If COVID-19 (and other pathogens) can and have exploited non-communicable chronic types of illnesses and risks that are a direct result of social and economic factors and/or personal behaviors, we need to understand this clearly and focus on these in our assessment of risk, prognosis, treatment, and policy.

In other words, had the United States or Canada or the UK been healthier populations with a lower burden of non-communicable chronic type diseases (diabetes, renal disease, hypertension, cardiovascular disease, respiratory illnesses, etc.) and had the population been composed of less overweight and obese persons, then the force of severe morbidity and mortality would likely have been far lower from COVID-19.

COVID-19 has shown us that, as a society, we must urgently heighten our resolve to combat hypertension, obesity, diabetes, cardiovascular, renal, and respiratory diseases, as well as cancer.

We absolutely must urgently study this unholy alliance between socioeconomic status and susceptibility to disease if we are to effectively shape prognosis and treatments. Policy must reflect this interwoven relationship between pathogen, pathology, and social and economic inequality.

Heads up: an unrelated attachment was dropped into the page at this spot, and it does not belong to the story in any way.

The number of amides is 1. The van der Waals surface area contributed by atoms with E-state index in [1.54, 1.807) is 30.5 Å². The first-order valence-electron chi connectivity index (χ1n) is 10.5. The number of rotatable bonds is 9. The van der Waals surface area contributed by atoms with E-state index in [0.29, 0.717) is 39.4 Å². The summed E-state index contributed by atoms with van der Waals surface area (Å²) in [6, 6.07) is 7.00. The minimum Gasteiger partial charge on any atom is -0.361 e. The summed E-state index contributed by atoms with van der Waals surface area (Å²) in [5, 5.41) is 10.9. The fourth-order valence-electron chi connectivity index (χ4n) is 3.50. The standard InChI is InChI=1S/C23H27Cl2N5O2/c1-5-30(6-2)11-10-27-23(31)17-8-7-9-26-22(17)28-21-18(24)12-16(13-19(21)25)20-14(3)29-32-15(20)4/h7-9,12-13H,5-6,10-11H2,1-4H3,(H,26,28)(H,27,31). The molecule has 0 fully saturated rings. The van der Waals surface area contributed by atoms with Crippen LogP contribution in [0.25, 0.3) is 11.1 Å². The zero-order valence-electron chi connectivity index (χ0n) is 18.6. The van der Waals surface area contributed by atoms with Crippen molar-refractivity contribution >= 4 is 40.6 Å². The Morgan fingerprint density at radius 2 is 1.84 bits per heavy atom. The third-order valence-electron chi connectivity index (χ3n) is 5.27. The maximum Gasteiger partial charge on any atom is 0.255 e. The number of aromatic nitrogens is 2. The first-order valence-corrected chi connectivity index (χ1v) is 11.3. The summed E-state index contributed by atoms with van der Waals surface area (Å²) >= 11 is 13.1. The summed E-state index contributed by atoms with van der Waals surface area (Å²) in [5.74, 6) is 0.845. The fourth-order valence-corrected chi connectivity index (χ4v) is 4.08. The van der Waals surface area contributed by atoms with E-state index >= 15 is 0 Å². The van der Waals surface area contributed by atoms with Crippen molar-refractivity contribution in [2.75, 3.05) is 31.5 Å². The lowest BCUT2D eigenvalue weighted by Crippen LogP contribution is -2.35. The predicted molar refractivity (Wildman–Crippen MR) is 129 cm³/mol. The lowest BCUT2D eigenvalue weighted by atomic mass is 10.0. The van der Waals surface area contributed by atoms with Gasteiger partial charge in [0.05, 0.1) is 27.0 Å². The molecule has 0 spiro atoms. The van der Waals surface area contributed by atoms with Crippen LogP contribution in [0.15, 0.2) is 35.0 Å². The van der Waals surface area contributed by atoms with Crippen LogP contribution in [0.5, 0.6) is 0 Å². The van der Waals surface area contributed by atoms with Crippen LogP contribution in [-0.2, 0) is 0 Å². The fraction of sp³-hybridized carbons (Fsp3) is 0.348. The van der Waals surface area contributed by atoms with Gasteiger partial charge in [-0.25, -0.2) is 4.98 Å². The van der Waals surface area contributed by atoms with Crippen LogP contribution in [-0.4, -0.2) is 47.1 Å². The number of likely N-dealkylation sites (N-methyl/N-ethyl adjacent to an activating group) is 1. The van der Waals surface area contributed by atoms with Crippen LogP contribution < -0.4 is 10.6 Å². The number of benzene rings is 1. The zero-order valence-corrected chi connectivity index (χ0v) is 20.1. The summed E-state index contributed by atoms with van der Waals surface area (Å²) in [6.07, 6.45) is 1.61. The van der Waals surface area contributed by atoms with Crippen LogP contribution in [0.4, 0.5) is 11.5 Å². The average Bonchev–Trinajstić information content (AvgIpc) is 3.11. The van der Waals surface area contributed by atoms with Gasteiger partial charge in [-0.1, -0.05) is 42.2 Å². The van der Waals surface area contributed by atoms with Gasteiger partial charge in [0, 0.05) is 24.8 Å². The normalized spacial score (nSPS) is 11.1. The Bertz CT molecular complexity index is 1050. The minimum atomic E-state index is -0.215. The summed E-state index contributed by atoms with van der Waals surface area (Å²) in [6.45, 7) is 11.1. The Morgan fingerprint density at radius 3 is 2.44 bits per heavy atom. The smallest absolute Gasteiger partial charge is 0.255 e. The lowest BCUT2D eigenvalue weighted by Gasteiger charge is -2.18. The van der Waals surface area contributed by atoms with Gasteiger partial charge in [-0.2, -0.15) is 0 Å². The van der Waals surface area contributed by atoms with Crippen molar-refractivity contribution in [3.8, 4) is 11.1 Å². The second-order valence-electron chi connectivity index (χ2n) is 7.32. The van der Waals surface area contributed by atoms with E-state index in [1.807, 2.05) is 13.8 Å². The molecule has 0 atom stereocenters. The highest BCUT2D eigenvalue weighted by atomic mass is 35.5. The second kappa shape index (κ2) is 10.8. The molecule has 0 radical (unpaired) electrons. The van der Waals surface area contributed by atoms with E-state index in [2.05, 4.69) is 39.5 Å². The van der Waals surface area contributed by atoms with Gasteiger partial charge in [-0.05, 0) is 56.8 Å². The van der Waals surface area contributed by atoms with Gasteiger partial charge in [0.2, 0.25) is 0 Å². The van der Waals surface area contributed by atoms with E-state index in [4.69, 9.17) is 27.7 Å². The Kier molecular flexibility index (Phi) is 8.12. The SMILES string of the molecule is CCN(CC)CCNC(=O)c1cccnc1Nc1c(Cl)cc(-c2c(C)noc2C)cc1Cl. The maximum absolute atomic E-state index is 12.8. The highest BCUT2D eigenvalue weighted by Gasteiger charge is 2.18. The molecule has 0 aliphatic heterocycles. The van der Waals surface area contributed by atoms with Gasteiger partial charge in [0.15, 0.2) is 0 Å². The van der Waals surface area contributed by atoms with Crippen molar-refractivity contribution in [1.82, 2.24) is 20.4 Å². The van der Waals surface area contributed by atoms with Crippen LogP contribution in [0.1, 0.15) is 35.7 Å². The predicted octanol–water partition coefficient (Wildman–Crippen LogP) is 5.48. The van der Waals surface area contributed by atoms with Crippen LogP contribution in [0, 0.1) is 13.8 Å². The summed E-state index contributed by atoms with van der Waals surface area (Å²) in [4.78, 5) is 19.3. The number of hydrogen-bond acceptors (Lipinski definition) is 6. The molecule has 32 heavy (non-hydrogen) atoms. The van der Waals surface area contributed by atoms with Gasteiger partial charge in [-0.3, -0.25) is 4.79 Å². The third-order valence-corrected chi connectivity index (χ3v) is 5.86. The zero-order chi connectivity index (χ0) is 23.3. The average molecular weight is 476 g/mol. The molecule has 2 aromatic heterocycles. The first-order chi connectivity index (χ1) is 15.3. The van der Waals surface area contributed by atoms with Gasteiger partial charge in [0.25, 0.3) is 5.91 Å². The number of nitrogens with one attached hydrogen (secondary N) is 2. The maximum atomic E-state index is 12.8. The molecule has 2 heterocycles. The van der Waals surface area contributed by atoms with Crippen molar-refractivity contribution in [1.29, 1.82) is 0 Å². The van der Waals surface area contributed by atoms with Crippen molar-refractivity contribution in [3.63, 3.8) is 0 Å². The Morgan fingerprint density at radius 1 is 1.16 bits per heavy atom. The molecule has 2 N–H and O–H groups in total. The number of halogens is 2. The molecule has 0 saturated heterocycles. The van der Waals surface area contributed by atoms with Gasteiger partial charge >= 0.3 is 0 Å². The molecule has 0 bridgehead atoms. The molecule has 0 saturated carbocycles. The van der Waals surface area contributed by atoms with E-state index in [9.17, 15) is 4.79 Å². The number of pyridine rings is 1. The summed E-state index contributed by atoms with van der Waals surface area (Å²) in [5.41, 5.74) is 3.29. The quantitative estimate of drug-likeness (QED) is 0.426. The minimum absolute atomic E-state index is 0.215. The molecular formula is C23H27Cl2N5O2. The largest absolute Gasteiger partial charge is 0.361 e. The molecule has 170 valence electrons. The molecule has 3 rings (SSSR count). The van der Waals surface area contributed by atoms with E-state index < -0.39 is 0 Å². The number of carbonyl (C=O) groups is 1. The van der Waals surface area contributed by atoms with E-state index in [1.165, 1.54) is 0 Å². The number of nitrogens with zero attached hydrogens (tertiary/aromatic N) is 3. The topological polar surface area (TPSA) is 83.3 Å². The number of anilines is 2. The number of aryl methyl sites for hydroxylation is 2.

A Different Approach

Excess mortality will also likely accrue due to hospitals, policy decision-makers, and pandemic responses setting aside treatment for other chronic and pre-exiting conditions to “only” focus on COVID-19.

“Stopping COVID at all costs” (zero-COVID) has been a critically flawed approach that has proven to be harmful. This was indeed understandable in the first month of the pandemic (March/April 2020), but this may come back to haunt us as we have prolonged the fixation on COVID-19 to the loss of other equally and even more dangerous illnesses and societal conditions.